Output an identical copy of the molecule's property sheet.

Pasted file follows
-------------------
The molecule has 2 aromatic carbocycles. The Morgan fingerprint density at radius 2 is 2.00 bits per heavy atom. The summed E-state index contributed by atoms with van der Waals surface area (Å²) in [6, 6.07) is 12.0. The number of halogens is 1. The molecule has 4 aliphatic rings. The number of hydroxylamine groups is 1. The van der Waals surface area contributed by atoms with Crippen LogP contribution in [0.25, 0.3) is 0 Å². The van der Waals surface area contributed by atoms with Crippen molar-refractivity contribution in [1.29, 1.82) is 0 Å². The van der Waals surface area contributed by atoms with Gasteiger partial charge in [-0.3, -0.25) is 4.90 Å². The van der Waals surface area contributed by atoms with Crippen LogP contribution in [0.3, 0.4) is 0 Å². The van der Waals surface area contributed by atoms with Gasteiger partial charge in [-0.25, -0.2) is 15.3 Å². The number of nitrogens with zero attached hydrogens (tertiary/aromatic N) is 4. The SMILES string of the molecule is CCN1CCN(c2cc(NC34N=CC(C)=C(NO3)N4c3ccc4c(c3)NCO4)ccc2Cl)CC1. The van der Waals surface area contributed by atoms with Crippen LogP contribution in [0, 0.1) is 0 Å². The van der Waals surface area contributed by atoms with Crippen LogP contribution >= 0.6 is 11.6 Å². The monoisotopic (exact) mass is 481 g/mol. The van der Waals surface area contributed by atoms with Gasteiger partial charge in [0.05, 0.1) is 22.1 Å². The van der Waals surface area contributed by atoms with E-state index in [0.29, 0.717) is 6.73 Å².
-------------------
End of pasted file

The molecule has 2 aromatic carbocycles. The Morgan fingerprint density at radius 2 is 2.00 bits per heavy atom. The summed E-state index contributed by atoms with van der Waals surface area (Å²) in [6, 6.07) is 12.0. The number of halogens is 1. The molecule has 4 aliphatic rings. The number of hydroxylamine groups is 1. The van der Waals surface area contributed by atoms with Crippen LogP contribution in [0.25, 0.3) is 0 Å². The van der Waals surface area contributed by atoms with Crippen molar-refractivity contribution in [1.29, 1.82) is 0 Å². The van der Waals surface area contributed by atoms with Gasteiger partial charge in [-0.3, -0.25) is 4.90 Å². The van der Waals surface area contributed by atoms with Crippen LogP contribution in [0.3, 0.4) is 0 Å². The van der Waals surface area contributed by atoms with Gasteiger partial charge in [-0.25, -0.2) is 15.3 Å². The number of nitrogens with zero attached hydrogens (tertiary/aromatic N) is 4. The SMILES string of the molecule is CCN1CCN(c2cc(NC34N=CC(C)=C(NO3)N4c3ccc4c(c3)NCO4)ccc2Cl)CC1. The van der Waals surface area contributed by atoms with Crippen LogP contribution in [0, 0.1) is 0 Å². The van der Waals surface area contributed by atoms with Crippen LogP contribution >= 0.6 is 11.6 Å². The monoisotopic (exact) mass is 481 g/mol. The van der Waals surface area contributed by atoms with Gasteiger partial charge in [0.05, 0.1) is 22.1 Å². The van der Waals surface area contributed by atoms with E-state index in [0.29, 0.717) is 6.73 Å².